Democratic nominee for Texas Attorney General Justin Nelson, center, and others address supporters of the Affordable Care Act protest during a rally at Burnett Park in Fort Worth, Texas, Wednesday, Sept. 5, 2018. Democratic nominee for Texas Attorney General Justin Nelson hosted the Fort Worth Rally for Preexisting Coverage Protection.
Pre-existing conditions coverage isn't just a tagline in congressional races: It has become a Democratic rallying cry for would-be attorneys general as well.
In the wake of the anti-Obamacare lawsuit led by Texas Attorney General Ken Paxton, Democratic attorneys general and hopefuls are adopting the playbook deployed by Democratic congressional candidates nationwide. They're using the litigation's target of popular consumer protections as a cudgel.
But there is much tighter correlation in attorney general races. Twenty Republican states joined Paxton to sue to overturn Obamacare after the GOP-led Congress effectively eliminated the law's individual mandate penalty to buy insurance. Most of the plaintiffs are GOP attorneys general, and the case is still pending in federal court.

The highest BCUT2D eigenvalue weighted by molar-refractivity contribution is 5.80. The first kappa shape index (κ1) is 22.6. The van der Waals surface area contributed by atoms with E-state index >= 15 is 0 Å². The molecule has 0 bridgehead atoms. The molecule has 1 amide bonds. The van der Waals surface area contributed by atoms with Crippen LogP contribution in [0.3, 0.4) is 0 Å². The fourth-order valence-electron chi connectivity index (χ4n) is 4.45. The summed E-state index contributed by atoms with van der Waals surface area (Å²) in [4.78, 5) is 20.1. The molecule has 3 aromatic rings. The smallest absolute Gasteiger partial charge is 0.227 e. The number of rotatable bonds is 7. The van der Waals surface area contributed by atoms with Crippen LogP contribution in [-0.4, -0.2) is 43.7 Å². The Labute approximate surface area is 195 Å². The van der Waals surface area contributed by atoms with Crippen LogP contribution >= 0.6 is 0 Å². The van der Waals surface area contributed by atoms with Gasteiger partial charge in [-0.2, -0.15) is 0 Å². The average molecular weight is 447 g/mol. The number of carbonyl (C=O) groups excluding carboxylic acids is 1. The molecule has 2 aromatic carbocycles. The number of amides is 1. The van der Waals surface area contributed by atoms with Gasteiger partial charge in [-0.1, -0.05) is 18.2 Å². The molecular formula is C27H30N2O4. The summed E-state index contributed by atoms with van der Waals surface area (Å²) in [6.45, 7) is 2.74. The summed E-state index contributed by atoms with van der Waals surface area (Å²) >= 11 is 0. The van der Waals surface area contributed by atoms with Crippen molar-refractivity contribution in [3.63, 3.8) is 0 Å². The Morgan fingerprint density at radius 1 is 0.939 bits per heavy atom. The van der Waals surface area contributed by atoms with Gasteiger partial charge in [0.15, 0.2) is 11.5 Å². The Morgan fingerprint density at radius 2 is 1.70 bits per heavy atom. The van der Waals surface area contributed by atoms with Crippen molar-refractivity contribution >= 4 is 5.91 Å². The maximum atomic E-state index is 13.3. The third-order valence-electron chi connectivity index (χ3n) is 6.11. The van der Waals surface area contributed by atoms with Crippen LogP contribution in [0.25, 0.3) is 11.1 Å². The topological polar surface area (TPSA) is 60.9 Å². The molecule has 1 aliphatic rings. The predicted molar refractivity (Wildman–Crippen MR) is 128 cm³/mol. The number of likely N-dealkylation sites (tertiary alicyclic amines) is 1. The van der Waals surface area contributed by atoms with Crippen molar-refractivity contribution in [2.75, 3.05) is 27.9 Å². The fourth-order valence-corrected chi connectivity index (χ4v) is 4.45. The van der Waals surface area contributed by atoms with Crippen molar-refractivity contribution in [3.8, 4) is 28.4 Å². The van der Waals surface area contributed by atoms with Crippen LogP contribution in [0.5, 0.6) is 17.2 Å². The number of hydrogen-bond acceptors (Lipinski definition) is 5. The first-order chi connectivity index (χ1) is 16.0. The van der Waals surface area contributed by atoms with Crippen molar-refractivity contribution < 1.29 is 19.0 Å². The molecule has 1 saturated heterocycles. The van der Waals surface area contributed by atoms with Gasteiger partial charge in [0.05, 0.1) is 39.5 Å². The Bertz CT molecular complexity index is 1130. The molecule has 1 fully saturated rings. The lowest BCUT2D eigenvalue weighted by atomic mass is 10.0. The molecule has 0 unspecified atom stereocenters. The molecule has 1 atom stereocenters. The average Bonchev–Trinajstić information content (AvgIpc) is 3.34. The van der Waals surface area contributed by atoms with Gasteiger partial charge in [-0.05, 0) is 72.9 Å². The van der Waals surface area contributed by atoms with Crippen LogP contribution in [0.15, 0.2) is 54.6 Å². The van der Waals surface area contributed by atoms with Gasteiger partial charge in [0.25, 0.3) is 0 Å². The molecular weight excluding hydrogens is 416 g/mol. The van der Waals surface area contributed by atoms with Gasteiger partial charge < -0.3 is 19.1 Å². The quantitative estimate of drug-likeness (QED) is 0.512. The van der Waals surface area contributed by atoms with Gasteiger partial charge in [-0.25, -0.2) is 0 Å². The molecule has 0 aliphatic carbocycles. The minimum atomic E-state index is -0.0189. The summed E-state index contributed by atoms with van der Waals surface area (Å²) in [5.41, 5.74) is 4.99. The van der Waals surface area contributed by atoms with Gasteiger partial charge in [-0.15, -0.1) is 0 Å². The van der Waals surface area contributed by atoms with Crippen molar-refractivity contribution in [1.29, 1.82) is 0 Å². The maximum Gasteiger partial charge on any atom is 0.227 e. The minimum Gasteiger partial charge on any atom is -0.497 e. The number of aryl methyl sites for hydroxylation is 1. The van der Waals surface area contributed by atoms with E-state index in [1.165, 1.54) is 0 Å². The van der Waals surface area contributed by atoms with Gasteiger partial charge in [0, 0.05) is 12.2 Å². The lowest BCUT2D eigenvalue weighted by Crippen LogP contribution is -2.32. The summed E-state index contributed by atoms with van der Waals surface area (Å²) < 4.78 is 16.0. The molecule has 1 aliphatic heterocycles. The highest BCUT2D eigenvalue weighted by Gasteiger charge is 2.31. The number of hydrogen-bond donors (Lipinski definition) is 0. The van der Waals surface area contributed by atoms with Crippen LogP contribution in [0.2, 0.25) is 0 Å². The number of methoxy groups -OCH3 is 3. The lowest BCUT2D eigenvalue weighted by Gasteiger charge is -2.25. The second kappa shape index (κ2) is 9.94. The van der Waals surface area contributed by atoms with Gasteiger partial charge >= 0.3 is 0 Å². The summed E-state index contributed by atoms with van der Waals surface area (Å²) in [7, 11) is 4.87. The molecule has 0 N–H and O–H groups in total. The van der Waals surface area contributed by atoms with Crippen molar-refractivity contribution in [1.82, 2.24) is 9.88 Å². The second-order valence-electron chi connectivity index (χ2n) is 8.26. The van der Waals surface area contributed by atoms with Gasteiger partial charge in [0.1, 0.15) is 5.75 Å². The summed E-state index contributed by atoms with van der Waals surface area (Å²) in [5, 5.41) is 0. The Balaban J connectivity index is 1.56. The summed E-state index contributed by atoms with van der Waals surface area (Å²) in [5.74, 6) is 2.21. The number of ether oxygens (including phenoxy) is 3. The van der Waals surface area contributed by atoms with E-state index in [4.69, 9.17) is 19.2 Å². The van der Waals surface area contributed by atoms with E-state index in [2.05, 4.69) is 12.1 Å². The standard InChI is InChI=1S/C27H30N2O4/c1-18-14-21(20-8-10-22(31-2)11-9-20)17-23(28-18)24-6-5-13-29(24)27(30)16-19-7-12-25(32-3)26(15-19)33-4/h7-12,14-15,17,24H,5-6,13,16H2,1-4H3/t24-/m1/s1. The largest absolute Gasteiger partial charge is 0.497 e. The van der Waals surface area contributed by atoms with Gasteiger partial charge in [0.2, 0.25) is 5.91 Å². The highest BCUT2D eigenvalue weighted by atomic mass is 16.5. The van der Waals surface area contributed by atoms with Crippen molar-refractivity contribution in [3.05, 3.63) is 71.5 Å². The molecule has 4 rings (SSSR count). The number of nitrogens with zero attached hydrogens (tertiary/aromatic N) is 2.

The Trump administration sided with the Republican attorneys general to repeal the Affordable Care Act's consumer protection provisions. Then Democratic attorneys general led by California's Xavier Becerra stepped in to defend the law and protections for pre-existing conditions.
Now, Democratic candidates for attorney general in the states that joined the lawsuit are fully leveraging the lawsuit and its potential implications.
In Texas, Paxton's Democratic challenger, Justin Nelson, is running a national grassroots campaign called #MyPreExisting to generate more attention to the case, which is also featured in his advertising.
Democrat Josh Kaul, running to displace Wisconsin Attorney General Brad Schimel, is also featuring pre-existing conditions coverage in his ad campaign.
And they aren't alone: Democratic candidates in Arizona, Colorado, Florida, Illinois, Michigan, Minnesota and Ohio are all broadcasting the issue in their campaigns.
The lobbying group for Democratic attorneys general has also stepped in to support their candidates with a video explaining the lawsuit.
"We regularly see coverage and hear conversations about the role the Senate or the role the House play in the healthcare debate—but right now, the real action is happening at the state AG level," said Sean Rankin, executive director of the Democratic Attorneys General Association. "With the Trump administration refusing to defend the federal healthcare statute against the GOP lawsuit, the role of the Democratic attorneys general in preserving meaningful healthcare is more crucial than ever."